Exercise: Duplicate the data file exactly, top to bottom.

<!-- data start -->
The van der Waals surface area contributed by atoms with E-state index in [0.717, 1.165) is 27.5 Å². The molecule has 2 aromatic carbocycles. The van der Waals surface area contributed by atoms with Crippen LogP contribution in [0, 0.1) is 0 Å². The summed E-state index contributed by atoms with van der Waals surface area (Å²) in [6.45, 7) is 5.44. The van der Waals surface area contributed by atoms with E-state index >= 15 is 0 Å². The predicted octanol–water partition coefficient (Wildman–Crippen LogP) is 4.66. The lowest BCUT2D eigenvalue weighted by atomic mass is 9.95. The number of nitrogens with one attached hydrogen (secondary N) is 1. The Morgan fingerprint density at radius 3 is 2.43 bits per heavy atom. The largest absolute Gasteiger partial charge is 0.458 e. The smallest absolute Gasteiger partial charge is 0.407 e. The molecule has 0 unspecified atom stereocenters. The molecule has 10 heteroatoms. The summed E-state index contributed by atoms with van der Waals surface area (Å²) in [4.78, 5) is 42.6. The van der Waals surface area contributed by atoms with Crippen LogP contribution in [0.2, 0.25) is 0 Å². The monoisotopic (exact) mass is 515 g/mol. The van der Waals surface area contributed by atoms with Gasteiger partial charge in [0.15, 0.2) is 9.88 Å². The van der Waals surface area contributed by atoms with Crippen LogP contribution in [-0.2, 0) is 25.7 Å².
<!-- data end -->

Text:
The van der Waals surface area contributed by atoms with E-state index in [0.717, 1.165) is 27.5 Å². The molecule has 2 aromatic carbocycles. The van der Waals surface area contributed by atoms with Crippen LogP contribution in [0, 0.1) is 0 Å². The summed E-state index contributed by atoms with van der Waals surface area (Å²) in [6.45, 7) is 5.44. The van der Waals surface area contributed by atoms with E-state index >= 15 is 0 Å². The predicted octanol–water partition coefficient (Wildman–Crippen LogP) is 4.66. The lowest BCUT2D eigenvalue weighted by atomic mass is 9.95. The number of nitrogens with one attached hydrogen (secondary N) is 1. The Morgan fingerprint density at radius 3 is 2.43 bits per heavy atom. The largest absolute Gasteiger partial charge is 0.458 e. The smallest absolute Gasteiger partial charge is 0.407 e. The molecule has 0 unspecified atom stereocenters. The molecule has 10 heteroatoms. The summed E-state index contributed by atoms with van der Waals surface area (Å²) in [4.78, 5) is 42.6. The van der Waals surface area contributed by atoms with Crippen LogP contribution in [0.2, 0.25) is 0 Å². The monoisotopic (exact) mass is 515 g/mol. The van der Waals surface area contributed by atoms with Gasteiger partial charge in [0.15, 0.2) is 9.88 Å². The van der Waals surface area contributed by atoms with Crippen LogP contribution in [-0.2, 0) is 25.7 Å².